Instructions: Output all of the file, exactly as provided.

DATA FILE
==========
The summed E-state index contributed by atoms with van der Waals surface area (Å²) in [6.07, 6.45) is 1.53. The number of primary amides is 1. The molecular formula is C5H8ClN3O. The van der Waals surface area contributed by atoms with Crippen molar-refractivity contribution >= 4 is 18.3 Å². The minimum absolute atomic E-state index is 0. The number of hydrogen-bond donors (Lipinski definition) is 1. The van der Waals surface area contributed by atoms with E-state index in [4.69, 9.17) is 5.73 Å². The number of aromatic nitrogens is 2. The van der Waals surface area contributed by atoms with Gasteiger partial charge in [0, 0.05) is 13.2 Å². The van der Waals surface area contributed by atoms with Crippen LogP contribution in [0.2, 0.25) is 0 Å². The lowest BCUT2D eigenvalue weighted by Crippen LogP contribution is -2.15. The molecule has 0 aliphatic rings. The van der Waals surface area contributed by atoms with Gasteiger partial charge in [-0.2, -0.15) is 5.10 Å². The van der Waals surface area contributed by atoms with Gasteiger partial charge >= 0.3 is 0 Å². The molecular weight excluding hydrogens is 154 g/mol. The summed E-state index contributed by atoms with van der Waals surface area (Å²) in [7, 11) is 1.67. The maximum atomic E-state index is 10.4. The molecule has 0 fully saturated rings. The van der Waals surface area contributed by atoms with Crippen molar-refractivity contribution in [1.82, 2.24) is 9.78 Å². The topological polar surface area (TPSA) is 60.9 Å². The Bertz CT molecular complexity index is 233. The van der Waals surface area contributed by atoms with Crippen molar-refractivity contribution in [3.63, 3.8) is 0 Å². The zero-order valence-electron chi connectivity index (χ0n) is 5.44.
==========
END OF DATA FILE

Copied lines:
The summed E-state index contributed by atoms with van der Waals surface area (Å²) in [6.07, 6.45) is 1.53. The number of primary amides is 1. The molecular formula is C5H8ClN3O. The van der Waals surface area contributed by atoms with Crippen molar-refractivity contribution >= 4 is 18.3 Å². The minimum absolute atomic E-state index is 0. The number of hydrogen-bond donors (Lipinski definition) is 1. The van der Waals surface area contributed by atoms with E-state index in [4.69, 9.17) is 5.73 Å². The number of aromatic nitrogens is 2. The van der Waals surface area contributed by atoms with Gasteiger partial charge in [0, 0.05) is 13.2 Å². The van der Waals surface area contributed by atoms with Crippen LogP contribution in [0.2, 0.25) is 0 Å². The lowest BCUT2D eigenvalue weighted by Crippen LogP contribution is -2.15. The molecule has 0 aliphatic rings. The van der Waals surface area contributed by atoms with Gasteiger partial charge in [-0.2, -0.15) is 5.10 Å². The van der Waals surface area contributed by atoms with Gasteiger partial charge >= 0.3 is 0 Å². The molecular weight excluding hydrogens is 154 g/mol. The summed E-state index contributed by atoms with van der Waals surface area (Å²) in [7, 11) is 1.67. The maximum atomic E-state index is 10.4. The molecule has 0 fully saturated rings. The van der Waals surface area contributed by atoms with Crippen molar-refractivity contribution in [1.82, 2.24) is 9.78 Å². The topological polar surface area (TPSA) is 60.9 Å². The Bertz CT molecular complexity index is 233. The van der Waals surface area contributed by atoms with Crippen molar-refractivity contribution in [3.63, 3.8) is 0 Å². The zero-order valence-electron chi connectivity index (χ0n) is 5.44.